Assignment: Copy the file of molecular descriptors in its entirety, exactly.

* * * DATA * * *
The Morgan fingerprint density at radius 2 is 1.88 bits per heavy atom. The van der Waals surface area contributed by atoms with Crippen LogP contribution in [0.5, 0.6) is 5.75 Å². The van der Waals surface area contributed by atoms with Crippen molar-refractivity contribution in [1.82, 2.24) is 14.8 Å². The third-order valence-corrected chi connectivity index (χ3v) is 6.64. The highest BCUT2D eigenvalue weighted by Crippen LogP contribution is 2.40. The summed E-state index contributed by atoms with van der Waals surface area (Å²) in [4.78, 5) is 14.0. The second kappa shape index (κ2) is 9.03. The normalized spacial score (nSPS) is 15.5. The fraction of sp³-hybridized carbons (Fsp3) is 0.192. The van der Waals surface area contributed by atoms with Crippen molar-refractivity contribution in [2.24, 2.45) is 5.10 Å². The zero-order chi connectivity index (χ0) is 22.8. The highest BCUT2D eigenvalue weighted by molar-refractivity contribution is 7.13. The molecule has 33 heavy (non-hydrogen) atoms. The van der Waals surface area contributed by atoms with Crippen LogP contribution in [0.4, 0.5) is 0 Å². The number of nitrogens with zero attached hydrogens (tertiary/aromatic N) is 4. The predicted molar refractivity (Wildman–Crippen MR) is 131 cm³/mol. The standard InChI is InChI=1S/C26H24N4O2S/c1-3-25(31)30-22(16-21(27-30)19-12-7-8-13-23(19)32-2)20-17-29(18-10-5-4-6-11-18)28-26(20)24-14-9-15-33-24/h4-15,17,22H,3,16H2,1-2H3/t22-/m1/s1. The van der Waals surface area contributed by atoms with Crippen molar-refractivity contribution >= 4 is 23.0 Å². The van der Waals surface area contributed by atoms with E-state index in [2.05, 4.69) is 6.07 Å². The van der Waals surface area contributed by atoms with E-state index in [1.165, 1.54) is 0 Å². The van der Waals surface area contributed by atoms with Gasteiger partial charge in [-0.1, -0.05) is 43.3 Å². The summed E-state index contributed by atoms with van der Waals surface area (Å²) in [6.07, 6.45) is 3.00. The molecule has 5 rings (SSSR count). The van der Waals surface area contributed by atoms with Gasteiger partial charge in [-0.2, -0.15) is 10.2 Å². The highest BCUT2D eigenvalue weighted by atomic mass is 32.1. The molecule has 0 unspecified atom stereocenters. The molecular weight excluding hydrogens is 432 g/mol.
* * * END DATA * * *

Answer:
The Morgan fingerprint density at radius 2 is 1.88 bits per heavy atom. The van der Waals surface area contributed by atoms with Crippen LogP contribution in [0.5, 0.6) is 5.75 Å². The van der Waals surface area contributed by atoms with Crippen molar-refractivity contribution in [1.82, 2.24) is 14.8 Å². The third-order valence-corrected chi connectivity index (χ3v) is 6.64. The highest BCUT2D eigenvalue weighted by Crippen LogP contribution is 2.40. The summed E-state index contributed by atoms with van der Waals surface area (Å²) in [4.78, 5) is 14.0. The second kappa shape index (κ2) is 9.03. The normalized spacial score (nSPS) is 15.5. The fraction of sp³-hybridized carbons (Fsp3) is 0.192. The van der Waals surface area contributed by atoms with Crippen molar-refractivity contribution in [2.24, 2.45) is 5.10 Å². The zero-order chi connectivity index (χ0) is 22.8. The highest BCUT2D eigenvalue weighted by molar-refractivity contribution is 7.13. The molecule has 33 heavy (non-hydrogen) atoms. The van der Waals surface area contributed by atoms with Crippen LogP contribution in [0.4, 0.5) is 0 Å². The number of nitrogens with zero attached hydrogens (tertiary/aromatic N) is 4. The predicted molar refractivity (Wildman–Crippen MR) is 131 cm³/mol. The standard InChI is InChI=1S/C26H24N4O2S/c1-3-25(31)30-22(16-21(27-30)19-12-7-8-13-23(19)32-2)20-17-29(18-10-5-4-6-11-18)28-26(20)24-14-9-15-33-24/h4-15,17,22H,3,16H2,1-2H3/t22-/m1/s1. The van der Waals surface area contributed by atoms with Crippen molar-refractivity contribution >= 4 is 23.0 Å². The van der Waals surface area contributed by atoms with E-state index in [2.05, 4.69) is 6.07 Å². The van der Waals surface area contributed by atoms with E-state index in [1.165, 1.54) is 0 Å². The van der Waals surface area contributed by atoms with Gasteiger partial charge in [-0.1, -0.05) is 43.3 Å². The summed E-state index contributed by atoms with van der Waals surface area (Å²) in [6.07, 6.45) is 3.00. The molecule has 5 rings (SSSR count). The van der Waals surface area contributed by atoms with Gasteiger partial charge in [-0.2, -0.15) is 10.2 Å². The highest BCUT2D eigenvalue weighted by atomic mass is 32.1. The molecule has 0 unspecified atom stereocenters. The molecular weight excluding hydrogens is 432 g/mol.